8 Coping Skills to Survive During the Holiday Season

Celebrate Ornament

The holidays are a beautiful time of year. We get time to spend with our families, we eat great food, and we most likely we have some warm holiday traditions that may also include meaningful or spiritual values. When handled well, holidays can be a time of connection and emotional reward.

But, for many people the holidays can also be terribly stressful. Pressures, like little time off or less money than we feel we need, can be challenging. Managing family obligations and dynamics can feel overtaxing. Even managing the number of commitments, such as holiday festivals, choir concerts, ballet recitals, and sporting events can seem overreaching, particularly when they are added the other pressures of everyday life. For many of us, the holiday season also includes more cooking, cleaning, and shopping – on top of a busy schedule.

Many times, all of these commitments replace the usual down time needed for recharging and relaxation. Ironically, the more time we need for ourselves, the less time we have.

By reading this article, you are doing something to change that. You are considering better ways to live and survive the holiday season. Below are some skills that anyone can use to make the holiday season brighter and more joyful.

Decide to make your self-care a priority

Why is this important? If you take good care of you, those around you will be happier too. We do not exist in a vacuum. We are in a world where we interact with and influence one another. If we are overtired, irritable, or stressed, everyone around us feels it too. By taking care of yourself, you are giving your loved ones a better chance at having a happier holiday season.

Budget extra time – And you can always use the extra time

As described in the beginning of this article, the holiday seasons are incredibly busy. There are the expected parts of being busy, such as shopping, cooking, and activities. But what happens when the unexpected happens? Your child reminds you that you are responsible for two dozen cookies tomorrow, you are to help with the class play, or your child comes home with a notice of another concert or holiday show. Or the lines at the stores were too long to get the gift you wanted. By clearing a few hours from your schedule every week, you may have more flexibility when all of the good, but unexpected things pop up.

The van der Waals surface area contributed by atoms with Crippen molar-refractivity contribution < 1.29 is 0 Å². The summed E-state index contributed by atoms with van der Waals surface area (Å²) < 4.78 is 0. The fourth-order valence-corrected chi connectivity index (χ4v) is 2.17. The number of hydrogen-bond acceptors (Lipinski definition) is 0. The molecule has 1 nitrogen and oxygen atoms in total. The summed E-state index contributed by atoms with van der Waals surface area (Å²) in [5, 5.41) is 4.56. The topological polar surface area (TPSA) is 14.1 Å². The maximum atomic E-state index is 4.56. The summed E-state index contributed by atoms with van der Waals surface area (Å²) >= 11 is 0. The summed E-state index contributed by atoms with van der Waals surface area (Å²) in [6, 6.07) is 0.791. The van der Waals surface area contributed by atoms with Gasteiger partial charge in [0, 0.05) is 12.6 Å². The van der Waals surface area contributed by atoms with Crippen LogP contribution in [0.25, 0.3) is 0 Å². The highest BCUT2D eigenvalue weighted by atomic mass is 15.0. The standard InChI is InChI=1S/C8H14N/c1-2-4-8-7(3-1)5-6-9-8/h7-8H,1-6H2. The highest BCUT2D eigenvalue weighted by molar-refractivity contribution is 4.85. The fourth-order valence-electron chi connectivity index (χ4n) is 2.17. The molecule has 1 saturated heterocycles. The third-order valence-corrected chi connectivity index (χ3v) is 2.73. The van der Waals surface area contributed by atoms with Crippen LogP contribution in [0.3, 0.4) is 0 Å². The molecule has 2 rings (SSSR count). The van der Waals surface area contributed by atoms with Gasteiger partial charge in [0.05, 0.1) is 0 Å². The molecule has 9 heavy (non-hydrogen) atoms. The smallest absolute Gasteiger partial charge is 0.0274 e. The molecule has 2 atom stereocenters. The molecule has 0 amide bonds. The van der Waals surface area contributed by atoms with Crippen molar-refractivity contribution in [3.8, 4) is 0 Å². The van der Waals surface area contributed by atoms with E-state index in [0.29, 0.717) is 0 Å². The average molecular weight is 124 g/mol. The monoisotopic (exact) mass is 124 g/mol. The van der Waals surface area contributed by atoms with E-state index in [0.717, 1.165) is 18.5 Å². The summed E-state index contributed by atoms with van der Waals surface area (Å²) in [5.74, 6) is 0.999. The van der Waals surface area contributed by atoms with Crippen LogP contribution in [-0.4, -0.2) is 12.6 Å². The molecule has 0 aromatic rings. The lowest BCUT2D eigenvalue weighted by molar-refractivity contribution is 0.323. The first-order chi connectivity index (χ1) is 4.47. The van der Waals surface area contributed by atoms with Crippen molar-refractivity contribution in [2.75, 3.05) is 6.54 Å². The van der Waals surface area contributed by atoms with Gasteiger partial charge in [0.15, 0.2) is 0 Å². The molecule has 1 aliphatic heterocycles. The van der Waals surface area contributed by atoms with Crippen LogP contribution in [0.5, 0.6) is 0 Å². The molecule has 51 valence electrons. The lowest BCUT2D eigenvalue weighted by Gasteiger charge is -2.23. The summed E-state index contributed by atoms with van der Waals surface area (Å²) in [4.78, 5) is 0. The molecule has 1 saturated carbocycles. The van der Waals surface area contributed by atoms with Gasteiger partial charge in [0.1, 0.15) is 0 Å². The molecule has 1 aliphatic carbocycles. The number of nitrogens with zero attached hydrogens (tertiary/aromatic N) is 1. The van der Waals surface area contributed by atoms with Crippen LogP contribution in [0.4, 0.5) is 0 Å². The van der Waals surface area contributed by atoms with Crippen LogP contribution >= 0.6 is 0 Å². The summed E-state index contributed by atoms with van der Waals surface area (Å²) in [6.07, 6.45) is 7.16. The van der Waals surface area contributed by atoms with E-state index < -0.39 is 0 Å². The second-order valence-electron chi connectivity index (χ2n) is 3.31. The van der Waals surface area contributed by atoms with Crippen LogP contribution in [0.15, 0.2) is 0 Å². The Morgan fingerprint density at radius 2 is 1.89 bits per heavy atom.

While you are budgeting extra time, add in extra time just for you

Whatever extra energy you put into other people or projects, you need to put back into yourself. It’s that simple. It can be something simple, or small, but aim to do something nice for yourself every day. Psychologists often call this “pleasant events scheduling.” Research finds that using this approach can help boost mood, and decrease sadness and irritability. Some examples include:

  • A bubble bath
  • Nice smelling shower gel during your shower
  • An afternoon nap
  • Reading your book for an hour without interruptions
  • A walk in the afternoon sunshine (if you have any)
  • Sitting in front of your sun-lamp for 20 minutes
  • Polishing your nails with a fun color
  • An adult coloring book
  • Art projects that relax you
  • Listening to music
  • Dancing to music
  • Crossword puzzles
  • Allowing yourself to look at some P’Interest articles that inspire you.
  • Snow-angels or sledding
  • Watching humorous clips of funny videos

Remember that there is a difference between being thoughtful and trying to please everyone